This is important for all the three since the US and North Atlantic Treaty Organisation (NATO) forces are in the process of evacuating from Afghanistan. The Pakistan Army has for ever had a deep interest in giving Pakistan “strategic depth” by seeking to have a friendly and pliable government in Kabul.
India has legitimate fears if that happens. There could be a repeat of what happened in the early 1990s, post the Soviet withdrawal from, and the US losing interest in, Afghanistan. The militancy would shift focus from Pakistan’s western border to the eastern theatre with India. Jammu and Kashmir is already on the boil with daily firing from across the border, as it heads for assembly elections.
How the West, getting increasingly embroiled in Syria and Iraq, responds to the crisis in Pakistan and its impact in the region remains uncertain.
To return to the Pakistan developments, one thing is certain, with or without Nawaz at the helm of the nation’s affairs. The army will ensure freedom for Musharraf. Never before has a former chief and a former president been humiliated with imprisonment and trial in a civilian court in Pakistan.
Indeed, the Imran-Qadri onslaught is widely perceived as ‘proxy’ for the army that is angry at a supposed deal with Nawaz to let Musharraf be indicted by the court, then bailed out to go to Dubai to be with his ailing mother, probably to stay on.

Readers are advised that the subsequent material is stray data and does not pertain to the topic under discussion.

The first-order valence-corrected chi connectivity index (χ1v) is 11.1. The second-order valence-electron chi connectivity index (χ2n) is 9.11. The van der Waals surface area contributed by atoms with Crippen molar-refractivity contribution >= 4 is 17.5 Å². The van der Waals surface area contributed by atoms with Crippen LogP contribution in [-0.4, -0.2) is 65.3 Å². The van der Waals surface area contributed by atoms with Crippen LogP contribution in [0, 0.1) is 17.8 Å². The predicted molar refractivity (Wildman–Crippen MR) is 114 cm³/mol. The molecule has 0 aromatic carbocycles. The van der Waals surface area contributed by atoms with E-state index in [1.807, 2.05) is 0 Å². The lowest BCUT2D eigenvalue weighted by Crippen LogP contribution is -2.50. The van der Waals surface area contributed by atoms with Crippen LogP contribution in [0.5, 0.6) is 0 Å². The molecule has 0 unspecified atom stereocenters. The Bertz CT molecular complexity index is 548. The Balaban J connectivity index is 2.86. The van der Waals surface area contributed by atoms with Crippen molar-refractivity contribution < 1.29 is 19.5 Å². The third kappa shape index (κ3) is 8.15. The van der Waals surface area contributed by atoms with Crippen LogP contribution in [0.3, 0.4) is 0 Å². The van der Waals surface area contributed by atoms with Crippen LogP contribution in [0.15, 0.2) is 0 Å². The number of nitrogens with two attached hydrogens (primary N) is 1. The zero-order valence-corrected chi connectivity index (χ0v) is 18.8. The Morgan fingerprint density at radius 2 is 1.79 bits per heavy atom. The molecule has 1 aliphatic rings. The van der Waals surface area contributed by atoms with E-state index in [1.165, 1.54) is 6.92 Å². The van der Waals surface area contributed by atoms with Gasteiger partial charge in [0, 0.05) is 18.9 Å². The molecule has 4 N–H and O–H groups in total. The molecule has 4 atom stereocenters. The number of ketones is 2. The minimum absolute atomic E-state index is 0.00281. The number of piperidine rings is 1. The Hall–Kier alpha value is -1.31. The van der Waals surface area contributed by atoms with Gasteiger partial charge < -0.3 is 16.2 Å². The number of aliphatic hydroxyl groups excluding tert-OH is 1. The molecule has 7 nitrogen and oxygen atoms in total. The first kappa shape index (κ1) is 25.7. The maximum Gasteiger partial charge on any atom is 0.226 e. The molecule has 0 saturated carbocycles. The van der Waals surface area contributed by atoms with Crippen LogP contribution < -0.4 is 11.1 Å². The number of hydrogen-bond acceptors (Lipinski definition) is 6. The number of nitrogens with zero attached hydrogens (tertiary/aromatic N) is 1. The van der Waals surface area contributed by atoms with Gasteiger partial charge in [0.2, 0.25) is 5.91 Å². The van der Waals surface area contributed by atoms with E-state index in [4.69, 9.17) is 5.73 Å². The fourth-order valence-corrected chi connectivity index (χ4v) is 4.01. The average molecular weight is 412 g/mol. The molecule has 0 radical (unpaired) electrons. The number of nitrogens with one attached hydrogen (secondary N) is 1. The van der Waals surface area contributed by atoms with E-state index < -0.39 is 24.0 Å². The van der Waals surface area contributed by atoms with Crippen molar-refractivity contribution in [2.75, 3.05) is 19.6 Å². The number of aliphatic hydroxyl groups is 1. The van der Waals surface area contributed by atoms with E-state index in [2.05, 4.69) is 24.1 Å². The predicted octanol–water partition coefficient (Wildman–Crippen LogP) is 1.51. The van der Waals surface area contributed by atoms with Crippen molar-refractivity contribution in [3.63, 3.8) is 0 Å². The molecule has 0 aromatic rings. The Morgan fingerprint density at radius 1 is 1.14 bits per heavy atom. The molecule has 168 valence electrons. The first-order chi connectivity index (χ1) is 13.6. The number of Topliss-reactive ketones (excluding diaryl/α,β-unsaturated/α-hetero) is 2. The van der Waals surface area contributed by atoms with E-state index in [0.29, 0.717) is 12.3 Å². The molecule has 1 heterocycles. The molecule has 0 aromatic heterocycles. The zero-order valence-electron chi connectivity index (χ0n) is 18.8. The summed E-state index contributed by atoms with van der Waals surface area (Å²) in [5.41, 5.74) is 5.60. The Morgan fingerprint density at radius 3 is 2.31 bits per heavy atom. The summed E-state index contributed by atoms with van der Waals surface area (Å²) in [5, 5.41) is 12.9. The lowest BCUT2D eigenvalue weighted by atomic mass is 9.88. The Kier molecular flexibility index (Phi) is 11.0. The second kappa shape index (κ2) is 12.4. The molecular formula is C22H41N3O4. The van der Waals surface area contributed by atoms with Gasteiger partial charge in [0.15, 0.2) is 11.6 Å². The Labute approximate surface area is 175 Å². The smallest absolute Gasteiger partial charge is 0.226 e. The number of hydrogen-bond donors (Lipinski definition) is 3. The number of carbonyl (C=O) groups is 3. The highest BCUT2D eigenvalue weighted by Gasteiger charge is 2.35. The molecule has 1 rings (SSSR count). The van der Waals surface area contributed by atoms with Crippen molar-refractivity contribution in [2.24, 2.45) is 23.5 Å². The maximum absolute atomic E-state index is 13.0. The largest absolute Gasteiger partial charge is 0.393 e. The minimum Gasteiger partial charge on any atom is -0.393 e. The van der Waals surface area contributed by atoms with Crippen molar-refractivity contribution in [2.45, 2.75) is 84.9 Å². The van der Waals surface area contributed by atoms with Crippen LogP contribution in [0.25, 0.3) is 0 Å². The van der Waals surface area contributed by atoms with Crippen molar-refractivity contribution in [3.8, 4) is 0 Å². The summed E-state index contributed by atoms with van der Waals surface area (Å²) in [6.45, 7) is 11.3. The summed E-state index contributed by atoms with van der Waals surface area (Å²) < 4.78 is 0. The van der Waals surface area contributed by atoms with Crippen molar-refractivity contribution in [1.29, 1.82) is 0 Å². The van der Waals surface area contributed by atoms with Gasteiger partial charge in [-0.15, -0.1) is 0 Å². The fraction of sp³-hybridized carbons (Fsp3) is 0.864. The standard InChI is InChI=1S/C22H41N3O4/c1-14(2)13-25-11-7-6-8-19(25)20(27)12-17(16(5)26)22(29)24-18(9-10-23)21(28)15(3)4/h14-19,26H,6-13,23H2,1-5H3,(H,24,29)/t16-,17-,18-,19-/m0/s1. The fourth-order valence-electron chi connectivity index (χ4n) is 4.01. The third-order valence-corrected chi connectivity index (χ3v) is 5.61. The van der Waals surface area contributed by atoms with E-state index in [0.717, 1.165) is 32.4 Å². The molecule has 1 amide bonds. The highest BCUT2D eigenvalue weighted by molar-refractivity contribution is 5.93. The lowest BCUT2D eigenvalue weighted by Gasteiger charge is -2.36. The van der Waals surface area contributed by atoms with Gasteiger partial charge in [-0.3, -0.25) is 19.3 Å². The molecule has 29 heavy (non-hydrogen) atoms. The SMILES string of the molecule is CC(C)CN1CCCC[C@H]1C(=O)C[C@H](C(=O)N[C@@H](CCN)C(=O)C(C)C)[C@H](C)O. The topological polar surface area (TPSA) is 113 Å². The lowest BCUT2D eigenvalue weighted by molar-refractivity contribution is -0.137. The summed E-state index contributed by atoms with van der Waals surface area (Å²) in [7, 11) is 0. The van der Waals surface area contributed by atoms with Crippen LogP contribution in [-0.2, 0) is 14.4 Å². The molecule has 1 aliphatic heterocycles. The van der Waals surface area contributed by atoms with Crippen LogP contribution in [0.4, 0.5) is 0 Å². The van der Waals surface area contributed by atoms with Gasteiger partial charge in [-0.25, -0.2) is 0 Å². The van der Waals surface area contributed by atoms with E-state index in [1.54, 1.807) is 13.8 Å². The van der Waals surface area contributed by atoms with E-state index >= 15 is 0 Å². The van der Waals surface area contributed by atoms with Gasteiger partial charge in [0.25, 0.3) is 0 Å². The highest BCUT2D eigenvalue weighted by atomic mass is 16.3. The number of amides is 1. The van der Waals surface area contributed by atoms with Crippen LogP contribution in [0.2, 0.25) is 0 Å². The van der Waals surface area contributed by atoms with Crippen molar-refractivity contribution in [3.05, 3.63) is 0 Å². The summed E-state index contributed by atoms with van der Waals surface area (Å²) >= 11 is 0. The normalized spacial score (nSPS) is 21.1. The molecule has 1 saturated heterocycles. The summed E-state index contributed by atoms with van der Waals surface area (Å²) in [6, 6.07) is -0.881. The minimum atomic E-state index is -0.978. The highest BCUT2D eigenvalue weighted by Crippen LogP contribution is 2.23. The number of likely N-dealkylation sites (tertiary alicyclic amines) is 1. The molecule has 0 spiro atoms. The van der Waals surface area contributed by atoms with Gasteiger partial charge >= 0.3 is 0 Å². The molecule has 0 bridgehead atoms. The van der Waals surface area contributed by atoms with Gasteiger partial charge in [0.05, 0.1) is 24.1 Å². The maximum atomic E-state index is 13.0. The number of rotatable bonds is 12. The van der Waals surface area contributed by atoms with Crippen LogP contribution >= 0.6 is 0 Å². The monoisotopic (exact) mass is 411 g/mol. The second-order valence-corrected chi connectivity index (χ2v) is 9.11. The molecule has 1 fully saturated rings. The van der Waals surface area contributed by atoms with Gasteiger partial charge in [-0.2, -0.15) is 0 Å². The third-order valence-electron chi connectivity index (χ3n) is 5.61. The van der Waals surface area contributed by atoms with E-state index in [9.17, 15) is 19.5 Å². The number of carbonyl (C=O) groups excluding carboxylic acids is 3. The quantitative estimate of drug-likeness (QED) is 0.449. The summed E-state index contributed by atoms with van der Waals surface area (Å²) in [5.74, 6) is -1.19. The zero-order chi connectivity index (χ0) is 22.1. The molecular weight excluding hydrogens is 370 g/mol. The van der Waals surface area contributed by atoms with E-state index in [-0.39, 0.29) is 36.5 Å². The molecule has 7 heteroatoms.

Nawaz, with a record of having battled the army in the past (he got one army chief out, but himself had to go in 1993) and then being toppled by Musharraf in 1999, has been proving to be difficult for army, what with his friendly noises towards India, which the Army dislikes. And India, too, ‘forsook’ him by cancelling the foreign secretary level talks.
The die is cast against a beleaguered Nawaz. Murder charges have been filed against him for the deaths of two persons during the ongoing protests. His brother Shahbaz Sharif, chief minister of the all-powerful Punjab province, mishandled a demonstration by Qadri’s men, 20 of whom died in police firing.
For long has this “family rule” of Pakistan been decried for abuse of political power and for graft. For the Sharif brothers, this may be the proverbial last nail in their political coffin.
The Sharif brothers have failed Pakistan – so have Imran and Qadri. Imran woke up to rigging in the May 2013 election after a full year. And Qadri had boycotted those elections. Even if they have genuine grievances, the strategy that guided their political adventurism came from some other quarters.
The distance the two maintained collapsed last Saturday night when their people marched in unison on the Prime Minister’s Islamabad residence. Nawaz had by then fled to the safety of his well-protected ancestral home, to be ‘containerised.’ Indeed, railway containers have played the bulwarks.
As turmoil engulfs Lahore, Karachi and other cities, it is clear that Imran’s ‘tsunami’ and Qadri’s ‘revolution’ have emerged from these railway containers that Nawaz Government placed as barricades to protect the seat of the government.
Imran stayed safe in the container in front of Nawaz’s residence and Qadri in his bullet-proof car, even as men and women with children braved inclement weather and police batons and rubber bullets.
There is another irony. Much of the violence by and against the protestors has occurred in what is called the Constitution Square in Islamabad.
The tragedy at this crucial moment is that there is nobody on the political horizon who can take over from Nawaz, should he be forced to quit. Any successor, needless to say, is bound to be someone the men in khaki would choose and dictate.